A Far More Affordable Way to Trade Covered Calls

Yesterday I discussed one of the most popular options strategies among all investors, the covered-call strategy. Buy a stock, sell calls against it. By doing so you can lower the cost basis of your stock or simply use the premium as a source of income.
It’s an easy strategy to implement, but the problem, at least for some, comes down to capital. You must have at least 100 shares of stock to sell a call. For some, acquiring 100 shares just isn’t affordable. Others prefer not to up tie up working capital toward 100 or more shares of stock.
There is an alternative to a covered call strategy. And it’s a good one. In the options world the strategy is referred to as “the poor man’s covered call.”
As an aside, I’m hosting a free training event this week dedicated to this strategy. Click here now to attend – for free.
A poor man’s covered call is similar to a traditional covered call strategy, with one exception in the mechanics. Rather than buying 100 or more shares of stock, an investor simply buys an in-the-money LEAPS call and sells a near-term out-of-the-money call against it.
LEAPS, or long-term equity anticipation securities, are basically options contracts with an expiration date longer than one year. LEAPS are no different than short-term options, but the longer duration offered through a LEAPS contract gives an investor the opportunity for long-term exposure.
Other than reducing the capital required, the reason we purchase LEAPS is to minimize the extrinsic value and theta decay. Basically, a poor man’s covered call is viewed as a diagonal trade with a significantly longer duration.

How I Approach the Poor Man’s Covered Call

First of all, I always start – just like when I use a traditional covered-call strategy – by choosing a low-beta stock. I want a stock with low volatility because the strategy works best when there is minimal vacillation in the underlying stock.
Take, for instance, Wal-Mart Stores (NYSE: WMT).
The stock exemplifies the typical low-beta, blue chip stock that I look for when using a poor man’s covered call strategy.
The next step is to choose an appropriate LEAPS contract to replace buying 100 shares of WMT stock.
If we were to buy WMT stock at $71.22 per share, our capital requirement would be a minimum of $7,122 plus commissions ($71.22 times 100 shares).
If we look at WMT’s option chain, we will quickly notice that the expiration cycle with the longest duration is the January 2018 cycle, which has roughly 512 days left until expiration.wmt.2.2016-08-30_0826
With the stock trading at $71.22, I prefer to buy a contract that is in the money at least 10%, if not more. Let’s use the $60 strike for our example.wmt.2.2016-08-30_0827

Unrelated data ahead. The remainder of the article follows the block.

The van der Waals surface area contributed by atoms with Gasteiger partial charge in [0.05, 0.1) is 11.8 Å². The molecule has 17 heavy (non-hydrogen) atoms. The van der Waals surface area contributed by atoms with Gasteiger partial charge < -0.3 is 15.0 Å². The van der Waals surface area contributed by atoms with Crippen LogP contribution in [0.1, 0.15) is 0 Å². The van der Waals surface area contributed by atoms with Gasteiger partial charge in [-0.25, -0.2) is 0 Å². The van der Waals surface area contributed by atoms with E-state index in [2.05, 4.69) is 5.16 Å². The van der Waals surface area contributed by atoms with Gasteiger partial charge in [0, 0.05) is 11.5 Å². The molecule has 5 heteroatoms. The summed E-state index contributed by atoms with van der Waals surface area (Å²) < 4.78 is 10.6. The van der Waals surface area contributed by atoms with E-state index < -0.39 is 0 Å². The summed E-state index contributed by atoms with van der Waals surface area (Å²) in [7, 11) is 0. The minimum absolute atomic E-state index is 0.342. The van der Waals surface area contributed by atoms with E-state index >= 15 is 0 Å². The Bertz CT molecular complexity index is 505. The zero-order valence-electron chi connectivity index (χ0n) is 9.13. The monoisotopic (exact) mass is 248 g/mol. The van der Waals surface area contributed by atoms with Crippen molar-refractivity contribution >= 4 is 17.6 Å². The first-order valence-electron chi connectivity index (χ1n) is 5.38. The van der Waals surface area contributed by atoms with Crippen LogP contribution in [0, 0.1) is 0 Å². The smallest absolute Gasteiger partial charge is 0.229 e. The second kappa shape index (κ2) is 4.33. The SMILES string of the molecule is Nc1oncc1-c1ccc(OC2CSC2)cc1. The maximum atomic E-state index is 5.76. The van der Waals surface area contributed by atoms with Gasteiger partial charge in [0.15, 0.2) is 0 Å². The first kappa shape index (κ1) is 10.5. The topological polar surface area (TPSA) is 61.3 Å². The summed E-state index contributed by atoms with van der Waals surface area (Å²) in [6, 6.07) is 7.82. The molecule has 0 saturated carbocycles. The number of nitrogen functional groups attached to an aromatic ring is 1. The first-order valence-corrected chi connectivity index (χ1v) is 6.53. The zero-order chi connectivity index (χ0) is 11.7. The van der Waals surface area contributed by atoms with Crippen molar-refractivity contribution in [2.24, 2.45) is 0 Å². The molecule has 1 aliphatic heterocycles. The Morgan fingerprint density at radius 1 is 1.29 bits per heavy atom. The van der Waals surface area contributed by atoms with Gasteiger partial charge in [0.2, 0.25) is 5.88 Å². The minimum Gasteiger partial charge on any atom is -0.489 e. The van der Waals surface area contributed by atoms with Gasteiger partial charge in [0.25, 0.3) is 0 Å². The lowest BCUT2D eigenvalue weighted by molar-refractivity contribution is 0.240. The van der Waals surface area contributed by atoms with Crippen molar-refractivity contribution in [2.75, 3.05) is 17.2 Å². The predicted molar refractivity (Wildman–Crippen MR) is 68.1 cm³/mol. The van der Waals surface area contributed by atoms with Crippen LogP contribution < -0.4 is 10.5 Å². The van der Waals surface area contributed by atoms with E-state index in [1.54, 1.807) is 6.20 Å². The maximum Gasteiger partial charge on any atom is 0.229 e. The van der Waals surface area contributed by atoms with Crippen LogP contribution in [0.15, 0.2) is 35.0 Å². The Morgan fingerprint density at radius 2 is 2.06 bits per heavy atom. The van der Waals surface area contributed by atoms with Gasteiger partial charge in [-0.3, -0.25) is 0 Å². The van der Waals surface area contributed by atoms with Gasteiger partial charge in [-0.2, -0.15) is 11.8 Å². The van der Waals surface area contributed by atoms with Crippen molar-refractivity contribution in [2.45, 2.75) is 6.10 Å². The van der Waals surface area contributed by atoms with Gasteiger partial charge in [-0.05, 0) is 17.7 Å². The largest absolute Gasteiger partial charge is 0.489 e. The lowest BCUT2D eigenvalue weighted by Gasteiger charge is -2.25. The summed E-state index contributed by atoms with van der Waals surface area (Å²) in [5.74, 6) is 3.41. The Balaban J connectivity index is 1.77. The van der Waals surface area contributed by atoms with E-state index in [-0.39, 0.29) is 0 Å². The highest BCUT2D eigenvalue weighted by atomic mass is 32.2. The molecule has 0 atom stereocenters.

We can buy one options contract, which is equivalent to 100 shares of WMT stock, for roughly $13.10. Remember, always use a limit order – never buy at the ask price, which in this case is $13.35.
If we buy the $60 strike for $13.10, we are out $1,310, rather than the $7,122 we would spend for 100 shares of WMT. That’s a savings on capital required of 81.6%. Now we have the ability to use the $5,812 in capital saved to work in other ways.
The next step is to sell an out-of-the-money call against our Jan 2018 60 call LEAPS contract.
It seems as though the only call strike worth selling in WMT is the October $72.5 strike with 57 days left until expiration. If we chose a stock with a slightly higher price we could go out two, three, four or more strikes away from the current price of the stock. But, I want to use a very conservative example so we understand the basic risk/reward.wmt.4.2016-08-30_0829
So, let’s say we decide to sell the $72.5 strike for $1.17, or $117, against our $60 LEAPS contract.
Our total outlay or risk now stands at $1,193 (Cost of LEAPS contract minus premium of $72.5 call).

Free Event on Poor Man’s Covered-Call Strategy

We can continue to sell calls against our LEAPS contract every month or so to lower the total capital outlay. But remember, options have a limited life, so when we get closer to the LEAPS contract’s expiration we will simply sell the contract and use the proceeds to continue our poor man’s covered call strategy.
We actually introduced Wal-Mart to our Poor Man’s Covered Call Portfolio at the onset of 2016. During that time, shares of WMT have pushed 26% higher. We’ve made over 70% during that same time frame using a poor man’s covered-call strategy.
If this sounds like a strategy you’re interested in, you can attend my free webinar training event this week.

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